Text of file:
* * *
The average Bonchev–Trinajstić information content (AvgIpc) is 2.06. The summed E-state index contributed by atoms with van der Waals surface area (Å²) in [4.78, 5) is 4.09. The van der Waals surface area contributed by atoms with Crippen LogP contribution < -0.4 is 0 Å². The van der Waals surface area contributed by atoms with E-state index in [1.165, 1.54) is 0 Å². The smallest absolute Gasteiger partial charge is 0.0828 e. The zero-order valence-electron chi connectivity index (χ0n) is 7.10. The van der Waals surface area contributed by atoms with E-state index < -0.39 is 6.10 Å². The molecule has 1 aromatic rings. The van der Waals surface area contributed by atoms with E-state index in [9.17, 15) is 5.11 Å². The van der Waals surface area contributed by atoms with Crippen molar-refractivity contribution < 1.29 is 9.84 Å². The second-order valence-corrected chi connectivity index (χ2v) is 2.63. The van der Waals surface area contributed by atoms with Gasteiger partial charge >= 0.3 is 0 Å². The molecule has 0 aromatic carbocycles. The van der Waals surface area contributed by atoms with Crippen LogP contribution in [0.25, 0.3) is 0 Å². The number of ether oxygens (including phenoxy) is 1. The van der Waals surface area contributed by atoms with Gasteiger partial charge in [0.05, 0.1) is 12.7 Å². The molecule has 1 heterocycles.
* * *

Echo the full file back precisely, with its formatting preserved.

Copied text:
The average Bonchev–Trinajstić information content (AvgIpc) is 2.06. The summed E-state index contributed by atoms with van der Waals surface area (Å²) in [4.78, 5) is 4.09. The van der Waals surface area contributed by atoms with Crippen LogP contribution < -0.4 is 0 Å². The van der Waals surface area contributed by atoms with E-state index in [1.165, 1.54) is 0 Å². The smallest absolute Gasteiger partial charge is 0.0828 e. The zero-order valence-electron chi connectivity index (χ0n) is 7.10. The van der Waals surface area contributed by atoms with E-state index < -0.39 is 6.10 Å². The molecule has 1 aromatic rings. The van der Waals surface area contributed by atoms with E-state index in [9.17, 15) is 5.11 Å². The van der Waals surface area contributed by atoms with Crippen molar-refractivity contribution < 1.29 is 9.84 Å². The second-order valence-corrected chi connectivity index (χ2v) is 2.63. The van der Waals surface area contributed by atoms with Gasteiger partial charge >= 0.3 is 0 Å². The molecule has 0 aromatic carbocycles. The van der Waals surface area contributed by atoms with Crippen LogP contribution in [0.25, 0.3) is 0 Å². The number of ether oxygens (including phenoxy) is 1. The van der Waals surface area contributed by atoms with Gasteiger partial charge in [0.05, 0.1) is 12.7 Å². The molecule has 1 heterocycles.